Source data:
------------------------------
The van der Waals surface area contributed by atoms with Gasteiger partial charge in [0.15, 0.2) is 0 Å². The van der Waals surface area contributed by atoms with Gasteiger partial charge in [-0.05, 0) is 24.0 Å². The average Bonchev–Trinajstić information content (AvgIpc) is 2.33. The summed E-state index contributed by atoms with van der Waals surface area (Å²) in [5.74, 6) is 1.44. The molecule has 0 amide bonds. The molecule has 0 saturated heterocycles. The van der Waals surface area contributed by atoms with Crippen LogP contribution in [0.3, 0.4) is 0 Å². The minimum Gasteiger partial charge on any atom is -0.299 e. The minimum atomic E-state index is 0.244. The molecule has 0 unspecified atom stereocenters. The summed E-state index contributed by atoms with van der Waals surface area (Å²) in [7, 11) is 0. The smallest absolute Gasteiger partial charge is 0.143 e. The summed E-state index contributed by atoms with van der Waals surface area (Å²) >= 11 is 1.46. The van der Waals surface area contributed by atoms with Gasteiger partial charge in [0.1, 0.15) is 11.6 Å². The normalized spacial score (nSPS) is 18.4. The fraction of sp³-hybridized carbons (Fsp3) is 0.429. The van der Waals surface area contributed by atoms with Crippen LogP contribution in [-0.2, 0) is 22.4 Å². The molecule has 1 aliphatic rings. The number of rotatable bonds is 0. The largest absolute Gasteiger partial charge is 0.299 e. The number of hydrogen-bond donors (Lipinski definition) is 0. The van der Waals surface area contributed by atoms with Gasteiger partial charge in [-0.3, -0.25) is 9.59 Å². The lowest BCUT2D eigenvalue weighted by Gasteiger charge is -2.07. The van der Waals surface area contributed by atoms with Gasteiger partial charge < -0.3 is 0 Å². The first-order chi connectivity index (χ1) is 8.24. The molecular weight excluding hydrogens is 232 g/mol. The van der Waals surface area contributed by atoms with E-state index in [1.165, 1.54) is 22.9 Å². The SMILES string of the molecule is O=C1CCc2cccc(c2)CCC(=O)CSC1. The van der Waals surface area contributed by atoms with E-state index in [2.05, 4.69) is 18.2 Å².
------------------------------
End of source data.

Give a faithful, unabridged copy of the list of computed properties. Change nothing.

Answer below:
The van der Waals surface area contributed by atoms with Gasteiger partial charge in [0.15, 0.2) is 0 Å². The van der Waals surface area contributed by atoms with Gasteiger partial charge in [-0.05, 0) is 24.0 Å². The average Bonchev–Trinajstić information content (AvgIpc) is 2.33. The summed E-state index contributed by atoms with van der Waals surface area (Å²) in [5.74, 6) is 1.44. The molecule has 0 amide bonds. The molecule has 0 saturated heterocycles. The van der Waals surface area contributed by atoms with Crippen LogP contribution in [0.3, 0.4) is 0 Å². The minimum Gasteiger partial charge on any atom is -0.299 e. The minimum atomic E-state index is 0.244. The molecule has 0 unspecified atom stereocenters. The summed E-state index contributed by atoms with van der Waals surface area (Å²) in [7, 11) is 0. The smallest absolute Gasteiger partial charge is 0.143 e. The summed E-state index contributed by atoms with van der Waals surface area (Å²) >= 11 is 1.46. The van der Waals surface area contributed by atoms with Gasteiger partial charge in [0.1, 0.15) is 11.6 Å². The normalized spacial score (nSPS) is 18.4. The fraction of sp³-hybridized carbons (Fsp3) is 0.429. The van der Waals surface area contributed by atoms with Crippen LogP contribution in [-0.2, 0) is 22.4 Å². The molecule has 1 aliphatic rings. The number of rotatable bonds is 0. The largest absolute Gasteiger partial charge is 0.299 e. The number of hydrogen-bond donors (Lipinski definition) is 0. The van der Waals surface area contributed by atoms with Gasteiger partial charge in [-0.3, -0.25) is 9.59 Å². The lowest BCUT2D eigenvalue weighted by Gasteiger charge is -2.07. The van der Waals surface area contributed by atoms with Gasteiger partial charge < -0.3 is 0 Å². The first-order chi connectivity index (χ1) is 8.24. The molecular weight excluding hydrogens is 232 g/mol. The van der Waals surface area contributed by atoms with E-state index in [1.165, 1.54) is 22.9 Å². The SMILES string of the molecule is O=C1CCc2cccc(c2)CCC(=O)CSC1. The van der Waals surface area contributed by atoms with E-state index in [2.05, 4.69) is 18.2 Å².